Christmas Markets

People who have visited other European countries before the holidays are likely familiar with the prevalence of Christmas markets, especially in northern Europe. In the parts of Italy that were historically tied to the Austro-Hungarian empire – in other words, the northeast, and especially the Trentino-Alto Adige region – you’ll find more of these traditional German-style Christmas markets. Other cities in Italy have holiday markets as well, usually set up in the big public squares.

Traveling in Italy During the Christmas Holidays

Although Christmas isn’t the biggest holiday on the Italian calendar, it’s certainly one of the major holidays – so while there are certainly perks to visiting Italy over Christmas, there are also things you need to consider before you book your flight.
The holiday season represents a minor spike in what is otherwise considered the “low season” throughout Italy, so don’t be surprised if the prices on hotels and hostels are a bit higher during Christmas than they are in early December. It’s also recommended that you book accommodation in advance, especially for places that are a bit like pilgrimage sites during the holidays (such as Rome, for those visiting the Vatican at Christmas).
Quick search for hotels in Rome:

Transportation during the holidays can be tricky, as trains and buses often run on “holiday” schedules – which is to say, far less frequently than normal). Things are still running, you’ll just have to wait a big longer – and then train cars are more crowded because there are fewer of them running. The same is true of city buses.
With train travel, you have two options to avoid getting frustrated by transportation during the holidays.

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  1. Buy train tickets & reservations ahead of time. By booking your tickets in advance, before you even leave home, you’ll at least be sure of when your train is running and certain to get a seat. Your train might be full, but at least you won’t be standing (or forced to wait for the next available train). Buying in advance also means you don’t have to wait in what could be a long line at the ticket counter. You can buy tickets and reservations in advance by using the search box to the right, and you’ll even get the best discounts Trenitalia offers.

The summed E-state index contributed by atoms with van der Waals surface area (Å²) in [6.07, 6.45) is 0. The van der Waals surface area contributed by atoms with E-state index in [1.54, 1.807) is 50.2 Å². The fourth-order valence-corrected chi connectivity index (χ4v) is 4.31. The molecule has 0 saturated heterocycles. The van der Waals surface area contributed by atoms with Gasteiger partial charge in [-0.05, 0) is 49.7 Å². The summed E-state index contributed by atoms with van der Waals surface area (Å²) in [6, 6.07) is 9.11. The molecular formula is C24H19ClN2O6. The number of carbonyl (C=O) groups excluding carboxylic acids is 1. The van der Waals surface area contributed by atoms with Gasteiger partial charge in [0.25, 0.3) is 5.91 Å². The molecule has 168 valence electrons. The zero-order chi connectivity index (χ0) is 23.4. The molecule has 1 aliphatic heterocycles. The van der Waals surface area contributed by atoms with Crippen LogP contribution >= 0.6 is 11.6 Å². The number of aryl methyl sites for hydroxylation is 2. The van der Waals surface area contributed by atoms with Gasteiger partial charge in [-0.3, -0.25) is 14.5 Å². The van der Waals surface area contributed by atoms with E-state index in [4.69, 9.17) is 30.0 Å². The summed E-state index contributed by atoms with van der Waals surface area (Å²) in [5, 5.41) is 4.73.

2. Don’t go anywhere. There’s a difference between being in Italy over Christmas and trying to get from A to B over Christmas. If at all possible, plan your trip so that you aren’t trying to transfer from one city to another from December 23-26 or so. (And even still, I’d suggest buying tickets in advance for dates on either side of the holiday.)

Many attractions will be closed on Christmas Day (December 25), and some will be closed on Christmas Eve (December 24) as well. Because the Epiphany (January 6) is a major holiday as well, if you stay through the New Year you may notice a few things closed on that day, too. Every town will have Christmas services in local churches, and some will have processions and bonfires on Christmas Eve. You can ask at the tourist information office about whether there are services in English (or your native language) anywhere in the city you’re visiting, or you can just follow along with the Italian services.
In particular, going to see the Pope say Christmas Mass at St. Peter’s Basilica can be a milestone for many. It’s possible to get into the church for Midnight Mass on Christmas Eve, but in order to get tickets you’ve got to plan months in advance. Otherwise, you can watch on the big screens set up in St. Peter’s Square.

More Resources to Help You Plan Your Trip

photos, top to bottom, by: Jakob Montrasio, Hello, I Am Bruce, ho visto nina volare, Nicola since 1972, Italy Chronicles, jonathan.hadiprawira